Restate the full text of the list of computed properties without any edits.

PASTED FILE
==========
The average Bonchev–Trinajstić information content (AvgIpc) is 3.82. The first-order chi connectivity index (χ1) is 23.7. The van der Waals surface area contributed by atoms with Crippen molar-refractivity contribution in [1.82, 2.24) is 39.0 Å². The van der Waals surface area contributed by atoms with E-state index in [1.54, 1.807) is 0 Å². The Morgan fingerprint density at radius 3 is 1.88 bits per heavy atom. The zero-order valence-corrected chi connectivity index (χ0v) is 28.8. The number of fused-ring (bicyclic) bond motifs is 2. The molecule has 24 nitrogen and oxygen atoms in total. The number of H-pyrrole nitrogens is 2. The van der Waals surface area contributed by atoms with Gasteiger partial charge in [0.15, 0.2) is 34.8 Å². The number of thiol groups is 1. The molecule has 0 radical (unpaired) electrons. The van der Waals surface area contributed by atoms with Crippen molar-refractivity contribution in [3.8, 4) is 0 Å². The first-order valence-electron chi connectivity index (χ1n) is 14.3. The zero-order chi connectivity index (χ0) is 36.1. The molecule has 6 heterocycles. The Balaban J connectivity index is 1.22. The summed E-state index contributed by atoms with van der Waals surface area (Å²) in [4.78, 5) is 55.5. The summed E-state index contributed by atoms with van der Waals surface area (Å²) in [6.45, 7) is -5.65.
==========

The average Bonchev–Trinajstić information content (AvgIpc) is 3.82. The first-order chi connectivity index (χ1) is 23.7. The van der Waals surface area contributed by atoms with Crippen molar-refractivity contribution in [1.82, 2.24) is 39.0 Å². The van der Waals surface area contributed by atoms with E-state index in [1.54, 1.807) is 0 Å². The Morgan fingerprint density at radius 3 is 1.88 bits per heavy atom. The zero-order valence-corrected chi connectivity index (χ0v) is 28.8. The number of fused-ring (bicyclic) bond motifs is 2. The molecule has 24 nitrogen and oxygen atoms in total. The number of H-pyrrole nitrogens is 2. The van der Waals surface area contributed by atoms with Gasteiger partial charge in [0.15, 0.2) is 34.8 Å². The number of thiol groups is 1. The molecule has 0 radical (unpaired) electrons. The van der Waals surface area contributed by atoms with Crippen molar-refractivity contribution in [3.8, 4) is 0 Å². The first-order valence-electron chi connectivity index (χ1n) is 14.3. The zero-order chi connectivity index (χ0) is 36.1. The molecule has 6 heterocycles. The Balaban J connectivity index is 1.22. The summed E-state index contributed by atoms with van der Waals surface area (Å²) in [4.78, 5) is 55.5. The summed E-state index contributed by atoms with van der Waals surface area (Å²) in [6.45, 7) is -5.65.